Women have more options, for one. But a new poll also shows that financial insecurity is altering a generation’s choices.
In ever-increasing numbers, American women are blatantly ignoring the biblical admonition to “be fruitful and multiply the earth”. What’s going on?
First, some statistics on the declining birthrate in the US
The 2017 birth rate was 60.2 births per 1,000 women of childbearing age. The same rate for 2016 was 62. Each of those numbers set a new record low. The term “total fertility rate” references how many children each woman will have throughout her lifetime. Based on current declining trends, our total fertility rate is now 1.76. “The replacement level” is what demographers call the total fertility rate required to maintain the current population level. For the United States, that replacement level rate is 2.12.
When our declining birthrate gets to the point that more people are leaving the American workforce than are entering into it, our national economy will inevitably decline. Our tax base will be even more strained than it is now to support essential programs like Medicare and Social Security. That’s why that 0.36 negative differential between our current total fertility rate and the replacement rate (required to maintain our population at its current level) has a lot of leading experts issuing dire warnings.
Why is our birthrate declining?
A host of potential factors has been widely cited as causes of our declining birthrate.
- When the economy is disrupted, the confidence of potential parents in their ability to successfully raise a family is challenged. The great recession of 2007 received a lot of the blame. But the recession is over, and most of its rippling consequences have diminished. And yet our birthrate continues to fall.
- Ready access to effective contraception has reduced teenage motherhood. For example, teenage pregnancies in Arizona were cut in half, from 12,000 down to 6,000, over the last 20 years. According to the Center for Disease Control, this reflects a nationwide trend. For US women between the ages of 15 and 19, the birthrate has fallen by 55% since 2007, and by 70% since a 1991 peak.
- The ever-increasing cost of childcare has been cited by many young women as a primary reason for delaying motherhood.
- There’s an emerging reason to delay pregnancy that’s getting a lot more attention. Women are having difficulty in finding a suitable parental partner. When 150 Israeli and American women were asked why they were freezing their eggs, half of the single woman said they couldn’t find an appropriate romantic partner who would also make a good father. Apparently good men really are hard to find.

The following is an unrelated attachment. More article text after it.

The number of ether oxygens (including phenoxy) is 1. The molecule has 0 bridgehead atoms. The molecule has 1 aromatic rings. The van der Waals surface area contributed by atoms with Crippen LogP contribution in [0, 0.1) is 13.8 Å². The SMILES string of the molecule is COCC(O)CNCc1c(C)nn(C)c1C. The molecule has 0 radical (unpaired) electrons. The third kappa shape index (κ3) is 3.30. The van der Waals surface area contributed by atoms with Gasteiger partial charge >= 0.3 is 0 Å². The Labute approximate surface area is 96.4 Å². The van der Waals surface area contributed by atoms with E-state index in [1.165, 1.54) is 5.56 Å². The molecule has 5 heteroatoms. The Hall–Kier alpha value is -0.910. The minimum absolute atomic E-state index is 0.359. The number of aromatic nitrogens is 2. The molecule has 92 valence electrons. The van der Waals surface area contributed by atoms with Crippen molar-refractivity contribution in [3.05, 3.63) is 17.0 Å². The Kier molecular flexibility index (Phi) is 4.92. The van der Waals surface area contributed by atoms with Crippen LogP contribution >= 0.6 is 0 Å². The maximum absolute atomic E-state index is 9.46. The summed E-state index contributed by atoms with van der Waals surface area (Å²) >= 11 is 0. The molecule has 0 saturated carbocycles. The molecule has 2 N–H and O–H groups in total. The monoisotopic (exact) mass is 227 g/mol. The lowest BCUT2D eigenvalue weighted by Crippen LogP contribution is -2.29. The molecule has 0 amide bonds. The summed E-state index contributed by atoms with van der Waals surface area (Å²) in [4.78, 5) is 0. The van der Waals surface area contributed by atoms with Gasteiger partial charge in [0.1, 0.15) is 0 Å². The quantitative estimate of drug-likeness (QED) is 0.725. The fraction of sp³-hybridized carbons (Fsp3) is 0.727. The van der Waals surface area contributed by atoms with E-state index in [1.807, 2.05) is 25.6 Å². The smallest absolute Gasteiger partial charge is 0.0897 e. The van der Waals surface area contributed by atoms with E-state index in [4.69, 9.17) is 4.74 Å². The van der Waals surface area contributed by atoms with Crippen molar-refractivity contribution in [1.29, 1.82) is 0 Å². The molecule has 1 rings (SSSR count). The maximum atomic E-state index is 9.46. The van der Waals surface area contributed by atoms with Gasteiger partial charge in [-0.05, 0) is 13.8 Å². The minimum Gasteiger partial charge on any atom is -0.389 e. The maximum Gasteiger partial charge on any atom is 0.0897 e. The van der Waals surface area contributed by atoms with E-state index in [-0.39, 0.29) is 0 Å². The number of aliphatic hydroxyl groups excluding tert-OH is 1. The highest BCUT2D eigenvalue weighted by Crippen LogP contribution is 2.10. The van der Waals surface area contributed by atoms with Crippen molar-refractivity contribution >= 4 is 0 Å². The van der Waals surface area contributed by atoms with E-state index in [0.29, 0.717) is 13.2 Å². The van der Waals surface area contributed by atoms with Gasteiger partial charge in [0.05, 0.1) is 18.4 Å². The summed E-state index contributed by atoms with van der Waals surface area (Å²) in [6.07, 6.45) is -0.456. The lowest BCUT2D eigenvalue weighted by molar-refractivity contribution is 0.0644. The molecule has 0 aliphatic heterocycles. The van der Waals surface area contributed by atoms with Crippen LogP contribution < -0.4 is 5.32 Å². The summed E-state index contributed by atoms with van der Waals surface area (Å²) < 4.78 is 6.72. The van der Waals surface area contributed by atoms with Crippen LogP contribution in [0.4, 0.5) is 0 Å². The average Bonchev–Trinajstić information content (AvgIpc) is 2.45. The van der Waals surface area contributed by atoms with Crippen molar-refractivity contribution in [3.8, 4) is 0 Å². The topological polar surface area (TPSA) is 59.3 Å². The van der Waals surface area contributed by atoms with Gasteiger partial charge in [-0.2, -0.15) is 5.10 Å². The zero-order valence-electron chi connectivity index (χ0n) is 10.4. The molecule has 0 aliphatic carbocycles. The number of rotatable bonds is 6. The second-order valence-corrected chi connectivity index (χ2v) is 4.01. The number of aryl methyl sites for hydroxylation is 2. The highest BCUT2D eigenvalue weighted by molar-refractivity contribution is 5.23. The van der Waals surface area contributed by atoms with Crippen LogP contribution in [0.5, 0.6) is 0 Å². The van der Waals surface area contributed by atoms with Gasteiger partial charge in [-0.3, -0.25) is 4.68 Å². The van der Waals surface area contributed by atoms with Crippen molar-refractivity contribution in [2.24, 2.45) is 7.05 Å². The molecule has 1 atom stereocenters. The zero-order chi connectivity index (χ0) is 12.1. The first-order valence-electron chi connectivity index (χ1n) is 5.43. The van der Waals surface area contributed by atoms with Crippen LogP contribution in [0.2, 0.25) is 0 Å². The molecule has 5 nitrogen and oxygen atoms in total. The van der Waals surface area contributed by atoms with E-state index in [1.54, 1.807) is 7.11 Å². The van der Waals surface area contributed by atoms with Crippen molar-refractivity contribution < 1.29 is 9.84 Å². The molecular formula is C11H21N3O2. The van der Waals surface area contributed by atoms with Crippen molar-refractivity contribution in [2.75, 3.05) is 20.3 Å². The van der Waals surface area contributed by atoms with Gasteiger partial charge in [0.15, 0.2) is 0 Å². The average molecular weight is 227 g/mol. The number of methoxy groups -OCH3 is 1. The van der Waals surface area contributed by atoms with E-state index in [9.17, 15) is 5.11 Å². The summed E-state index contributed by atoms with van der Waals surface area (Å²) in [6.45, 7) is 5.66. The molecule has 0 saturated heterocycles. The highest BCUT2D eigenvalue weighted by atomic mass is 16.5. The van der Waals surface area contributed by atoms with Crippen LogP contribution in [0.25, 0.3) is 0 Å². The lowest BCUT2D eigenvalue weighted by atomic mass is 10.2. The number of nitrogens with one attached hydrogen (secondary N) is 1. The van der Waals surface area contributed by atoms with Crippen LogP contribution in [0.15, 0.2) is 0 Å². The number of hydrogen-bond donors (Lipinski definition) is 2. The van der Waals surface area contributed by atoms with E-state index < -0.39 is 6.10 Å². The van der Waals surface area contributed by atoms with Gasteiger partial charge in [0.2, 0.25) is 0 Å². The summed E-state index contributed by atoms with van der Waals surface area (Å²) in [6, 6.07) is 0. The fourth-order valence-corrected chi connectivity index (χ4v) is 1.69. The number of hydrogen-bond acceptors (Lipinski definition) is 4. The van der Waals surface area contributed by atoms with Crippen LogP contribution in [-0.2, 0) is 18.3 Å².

Motherhood often isn’t financially viable
As economic prospects for men have declined, more and more women have become the primary producers of income. But staggering student debt loads, a widespread lack of paid maternity leave, and other examples of what is sometimes described as “rampant discrimination” against mothers in the workforce, have caused many working women to either delay pregnancy or avoid it altogether. (According to a report from the International Labor Organization, the United States and Papua New Guinea are the only countries in the world that don’t guarantee any paid benefits for new parents.)
Shifting societal norms make the decision to remain childless a lot more acceptable. That overwhelming maternal instinct, well stoked by parental and societal pressures, that was previously considered to be undeniable? Well, it’s become a lot easier to deny. Amy Blackstone, a sociology professor at the University of Maine, says: “The child-free movement is very much linked to women having more choices.” There is more societal permission to choose a child-free life than ever before. There’s no shame in not having children.
Changing policies to enable and encourage working motherhood
This means that we must dramatically change our national policies to enable and encourage viable working motherhood. If not, increases in the workforce that are absolutely required in order to maintain a healthy American economy, will have to depend on increases in immigration. But that leads to an entirely different discussion. Let me know what you think! Thaïs
As one of the nation’s leading OB-GYNs, Dr. Thaïs Aliabadi offers the very best in gynecological and obstetric care. Supported by her warm professional team, Dr. Aliabadi treats women through all phases of life and fosters the special one-on-one relationship between patient and doctor. We invite you to establish care with Dr. Aliabadi. Please click here to make an appointment or call us at (844) 863-6700.
Read the full article at: www.nytimes.com